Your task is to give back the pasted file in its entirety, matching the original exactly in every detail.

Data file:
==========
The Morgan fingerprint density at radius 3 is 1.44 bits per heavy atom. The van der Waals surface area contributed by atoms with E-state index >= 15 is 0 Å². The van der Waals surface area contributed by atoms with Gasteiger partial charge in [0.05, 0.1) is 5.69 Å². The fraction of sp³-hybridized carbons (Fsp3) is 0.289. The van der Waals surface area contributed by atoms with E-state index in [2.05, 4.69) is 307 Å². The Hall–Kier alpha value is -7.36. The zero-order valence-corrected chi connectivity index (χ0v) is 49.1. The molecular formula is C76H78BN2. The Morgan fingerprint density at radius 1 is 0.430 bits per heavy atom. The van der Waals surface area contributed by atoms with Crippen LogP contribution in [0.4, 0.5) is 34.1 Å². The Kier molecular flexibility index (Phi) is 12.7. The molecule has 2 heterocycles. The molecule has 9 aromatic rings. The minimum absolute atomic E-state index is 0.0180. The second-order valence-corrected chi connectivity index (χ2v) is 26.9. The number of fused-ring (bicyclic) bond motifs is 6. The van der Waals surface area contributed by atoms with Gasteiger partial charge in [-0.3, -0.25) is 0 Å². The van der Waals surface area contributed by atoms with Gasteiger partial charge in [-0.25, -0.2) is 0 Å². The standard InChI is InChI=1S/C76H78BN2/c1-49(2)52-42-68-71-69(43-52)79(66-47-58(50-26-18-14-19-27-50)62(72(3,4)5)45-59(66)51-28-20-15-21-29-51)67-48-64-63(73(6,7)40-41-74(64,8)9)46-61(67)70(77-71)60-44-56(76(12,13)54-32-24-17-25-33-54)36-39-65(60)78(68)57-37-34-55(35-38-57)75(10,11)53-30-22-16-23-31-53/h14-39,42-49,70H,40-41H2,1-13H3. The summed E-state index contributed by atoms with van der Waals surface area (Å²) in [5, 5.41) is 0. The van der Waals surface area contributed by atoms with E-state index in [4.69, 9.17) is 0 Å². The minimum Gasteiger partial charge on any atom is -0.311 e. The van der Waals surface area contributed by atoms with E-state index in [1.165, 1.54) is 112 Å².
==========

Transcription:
The Morgan fingerprint density at radius 3 is 1.44 bits per heavy atom. The van der Waals surface area contributed by atoms with E-state index >= 15 is 0 Å². The van der Waals surface area contributed by atoms with Gasteiger partial charge in [0.05, 0.1) is 5.69 Å². The fraction of sp³-hybridized carbons (Fsp3) is 0.289. The van der Waals surface area contributed by atoms with E-state index in [2.05, 4.69) is 307 Å². The Hall–Kier alpha value is -7.36. The zero-order valence-corrected chi connectivity index (χ0v) is 49.1. The molecular formula is C76H78BN2. The Morgan fingerprint density at radius 1 is 0.430 bits per heavy atom. The van der Waals surface area contributed by atoms with Crippen LogP contribution in [0.4, 0.5) is 34.1 Å². The Kier molecular flexibility index (Phi) is 12.7. The molecule has 2 heterocycles. The molecule has 9 aromatic rings. The minimum absolute atomic E-state index is 0.0180. The second-order valence-corrected chi connectivity index (χ2v) is 26.9. The number of fused-ring (bicyclic) bond motifs is 6. The van der Waals surface area contributed by atoms with Gasteiger partial charge in [-0.3, -0.25) is 0 Å². The van der Waals surface area contributed by atoms with Gasteiger partial charge in [-0.25, -0.2) is 0 Å². The standard InChI is InChI=1S/C76H78BN2/c1-49(2)52-42-68-71-69(43-52)79(66-47-58(50-26-18-14-19-27-50)62(72(3,4)5)45-59(66)51-28-20-15-21-29-51)67-48-64-63(73(6,7)40-41-74(64,8)9)46-61(67)70(77-71)60-44-56(76(12,13)54-32-24-17-25-33-54)36-39-65(60)78(68)57-37-34-55(35-38-57)75(10,11)53-30-22-16-23-31-53/h14-39,42-49,70H,40-41H2,1-13H3. The summed E-state index contributed by atoms with van der Waals surface area (Å²) in [5, 5.41) is 0. The van der Waals surface area contributed by atoms with E-state index in [4.69, 9.17) is 0 Å². The minimum Gasteiger partial charge on any atom is -0.311 e. The van der Waals surface area contributed by atoms with E-state index in [1.165, 1.54) is 112 Å².